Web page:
The number of breast cancer cases in the United States appears to Breast Cancer Deaths Declining (dateline January 20, 2007) | Breast Health News | Imaginis - The Women's Health & Wellness Resource Network

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Breast Cancer Deaths Declining (dateline January 20, 2007)

The number of breast cancer cases in the United States appears to be declining, according to the results of a newly published study. Researchers found that between 2002 and 2003, 7% fewer women were diagnosed with breast cancer. The sharpest decline was found among women between the ages of 50 and 69; 12% fewer women in this age group were diagnosed with breast cancer. Researchers believe that the decreased use of hormone replacement therapy (HRT) could be behind the decline in diagnoses.

"It is the largest single drop in breast cancer incidence within a single year I am aware of," says Peter Ravdin, M.D., Ph.D., a research professor in the Department of Biostatistics at M. D. Anderson, in the Center's news release.

Prior to July 2002, breast cancer cases have increased over the past 20 years. Researchers had attributed part of this trend to the increase in the use of screening mammography. Breast cancers were being diagnosed in earlier stages, which also increased chances of survival. However, researchers had thought that the increased use of HRT among menopausal and post-menopausal women might be a factor in the rise of breast cancer diagnoses.

HRT is synthetic estrogen and/or progesterone (progestin) designed to "replace" a woman's depleting hormone levels. Decreased levels of estrogen during menopause may cause hot flashes, vaginal dryness, sleep disturbances, or other bothersome side effects. The dryness of tissue surrounding the vagina and urethra may cause pain during sexual intercourse or urination, and HRT helps to relieve these and other menopausal symptoms.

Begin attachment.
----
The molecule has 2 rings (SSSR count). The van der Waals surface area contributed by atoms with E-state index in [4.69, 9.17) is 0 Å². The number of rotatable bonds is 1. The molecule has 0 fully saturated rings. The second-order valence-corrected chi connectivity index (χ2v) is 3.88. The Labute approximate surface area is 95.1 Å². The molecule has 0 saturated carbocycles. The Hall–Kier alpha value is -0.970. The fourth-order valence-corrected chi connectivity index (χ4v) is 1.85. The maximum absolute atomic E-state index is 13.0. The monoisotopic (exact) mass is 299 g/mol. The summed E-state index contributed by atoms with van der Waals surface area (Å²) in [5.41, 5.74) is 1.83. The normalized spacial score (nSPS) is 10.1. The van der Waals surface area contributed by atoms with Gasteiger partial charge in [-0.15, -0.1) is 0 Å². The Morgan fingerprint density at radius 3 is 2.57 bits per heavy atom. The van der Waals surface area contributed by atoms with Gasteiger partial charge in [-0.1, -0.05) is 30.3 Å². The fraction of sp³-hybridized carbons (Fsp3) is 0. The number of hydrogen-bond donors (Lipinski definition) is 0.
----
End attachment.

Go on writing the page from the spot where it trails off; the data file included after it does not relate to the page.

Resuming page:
While HRT has been shown to be effective at relieving menopausal symptoms and may provide protection against conditions such as osteoporosis, recent research has shown that HRT may increase the risk of breast cancer. In July 2002, the National Institutes of Health halted a large study on HRT, called the Women's Health Initiative, because the combined estrogen/progestin regimen of the therapy was found to cause 8 cases of invasive breast cancer for every 10,000 women on HRT (a 26 percent increase in breast cancer risk compared to women who do not take HRT).

In the current study, Donald Berry, Ph.D. of the M.D. Anderson Cancer Center and colleagues studied breast cancer diagnoses in nine areas of the United States that contribute data to the National Cancer Institute's Surveillance Epidemiology and End Results (SEER) database. They found that while breast cancer cases increased by 1.7% per year from 1990 to 1998, and when age was taken into account, diagnoses remained generally stable between 1998 and 2002. However, between 2002 and 2003, there was a 7% decrease in the number of breast cancer cases diagnosed. This amounts to 14,000 fewer cases of breast cancer.

When the researchers looked closely at the 2003 data, they found a decrease among certain types of breast cancers that are dependent upon estrogen (called estrogen-receptor positive breast cancers). There was an 8% decline in these types of breast cancers in 2003, and a 12% decline among women aged 50 to 69, as compared to 4% decline in breast cancers that were not estrogen dependent.

Researchers cannot definitely say whether the reduction in HRT use is the underlying cause in the decline in breast cancer cases. However, according to the researchers, about 30% of women older than 50 had been taking HRT in the early 2000s but that about half of these women stopped using HRT in late 2002 after the Women's Health Initiative study was halted.

"Research has shown that estrogen receptor-positive tumors will stop growing if they are deprived of the hormones, so it is possible that a significant decrease in breast cancer can be seen if so many women stopped using HRT," said Ravdin in an M.D. Anderson news release.

This information can be confusing for menopausal and post-meonpausal women who have been bombarded with conflicting messages about the safety of HRT. Women at high risk of breast cancer (as determined by family and personal history, etc.) may be advised not to take HRT, but for women at low risk of the disease, the benefits of short-term HRT use could outweigh the possible risks. At the moment, the best advice experts can give is for women to discuss the benefits and risks of HRT with their physicians and make informed choices.

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